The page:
“A modern fairy tale: once upon a time there was a girl who set forth to experience the shivers and scares.”
A girl, a weapon, a shot – and a dead body that immediately needs to be removed. A story without repentance or moral. There is a scene in DER JUNGE TÖRLESS (Young Törless) that hints at Schlöndorff’s second film: In the newspaper, under the headline “Blood and Thunder”, Beineberg reads about an unusual case:
Eight years of dungeon for murder – Until the age of 19 Wilhelmine worked as a waitress at a café in Graz. Then she met the deserted soldier Günther K., who brought her into prostitution and let her work for him. To the judge’s question why she had done it Wilhelmine responded: “I was submissive in bondage to him. When Günther was bringing me to my work place on Wiener Straße that evening I told him: I don’t feel like it tonight. Günther responded: so, then sleep with me. I didn’t want that either, so I fought back and Günther beat me and became angry with me. Then, as always, I had to kneel down before him and pray to him as my God so that he would again be good to me. In the course of that night I shot him in his bed.”
In reality, Schlöndorff had read this article in the Munich evening newspaper, which gave him a vast amount of material for his next film, which “should not be literature, but finally Nouvelle Vague, here and today” (Schlöndorff). After Hans has packed his bags to finally leave Marie, he starts to force her to sleep with him one last time. Even as Marie fights back, he does not stop. She grasps the weapon and shoots. Eventually she meets Günther in a pub whom she persuades to help her dispose the corps—a road trip into the countryside begins and the murder is put into the background.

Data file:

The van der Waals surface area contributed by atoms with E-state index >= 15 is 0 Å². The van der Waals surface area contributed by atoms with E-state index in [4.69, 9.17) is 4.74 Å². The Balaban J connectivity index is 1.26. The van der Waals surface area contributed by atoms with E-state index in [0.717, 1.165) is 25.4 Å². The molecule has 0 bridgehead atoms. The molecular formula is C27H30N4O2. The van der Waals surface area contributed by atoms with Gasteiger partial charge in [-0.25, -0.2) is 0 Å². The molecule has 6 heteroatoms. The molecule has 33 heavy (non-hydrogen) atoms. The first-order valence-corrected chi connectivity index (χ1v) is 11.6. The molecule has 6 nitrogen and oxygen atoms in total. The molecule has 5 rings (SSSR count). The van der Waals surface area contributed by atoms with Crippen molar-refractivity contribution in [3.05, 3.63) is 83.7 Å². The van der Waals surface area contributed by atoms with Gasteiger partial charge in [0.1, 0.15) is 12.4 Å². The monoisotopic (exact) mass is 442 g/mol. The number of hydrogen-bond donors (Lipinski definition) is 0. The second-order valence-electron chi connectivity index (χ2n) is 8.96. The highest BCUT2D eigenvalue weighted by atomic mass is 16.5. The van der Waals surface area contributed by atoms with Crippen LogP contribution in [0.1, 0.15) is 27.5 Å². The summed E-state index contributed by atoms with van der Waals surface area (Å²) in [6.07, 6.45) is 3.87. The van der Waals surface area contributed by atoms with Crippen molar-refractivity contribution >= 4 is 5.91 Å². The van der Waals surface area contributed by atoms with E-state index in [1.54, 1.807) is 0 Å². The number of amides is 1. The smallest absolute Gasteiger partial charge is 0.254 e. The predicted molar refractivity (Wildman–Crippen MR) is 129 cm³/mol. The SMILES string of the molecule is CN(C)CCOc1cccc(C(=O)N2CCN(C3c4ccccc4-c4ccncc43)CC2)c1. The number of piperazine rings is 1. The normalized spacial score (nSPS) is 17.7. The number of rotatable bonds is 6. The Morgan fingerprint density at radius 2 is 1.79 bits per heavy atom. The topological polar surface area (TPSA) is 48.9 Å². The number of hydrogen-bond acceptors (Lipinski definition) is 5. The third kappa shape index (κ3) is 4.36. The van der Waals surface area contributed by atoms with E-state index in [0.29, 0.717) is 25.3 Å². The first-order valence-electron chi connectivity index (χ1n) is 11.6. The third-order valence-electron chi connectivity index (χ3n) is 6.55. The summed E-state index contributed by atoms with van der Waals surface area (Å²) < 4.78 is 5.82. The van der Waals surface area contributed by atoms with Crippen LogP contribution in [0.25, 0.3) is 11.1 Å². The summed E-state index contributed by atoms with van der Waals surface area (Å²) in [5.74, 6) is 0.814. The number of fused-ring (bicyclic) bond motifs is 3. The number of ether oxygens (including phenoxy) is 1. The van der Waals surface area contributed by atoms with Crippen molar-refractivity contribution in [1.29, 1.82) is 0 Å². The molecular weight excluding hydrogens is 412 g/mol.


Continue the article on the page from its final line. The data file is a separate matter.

“No real love story develops, but some sort of friendship that goes beyond the natural companionship.”
Shortly after his film debut, Schlöndorff, together with Gregor von Rezzori, Niklas Frank and Arne Boyer, wrote the script for his first film in color, so that he could already start with the shooting in the fall of 1966. Instead of a literary film adaptation he now uses original material. Even before the shooting starts, Schlöndorff expressed doubts about the development and success of the film, stating: “My script is more than vague; it is a piece of work without a net. I hope that we will be able to keep the balance—and that our rope is stretched up very high. This kind of work is at least more interesting; and I doubt that I will do a literary adaptation again—unless we fall off the rope.” The film should carry a special attitude to life and represent the “general expectations of life” and the “mobilization of childhood against the rush demand of the grownups” (ibid.).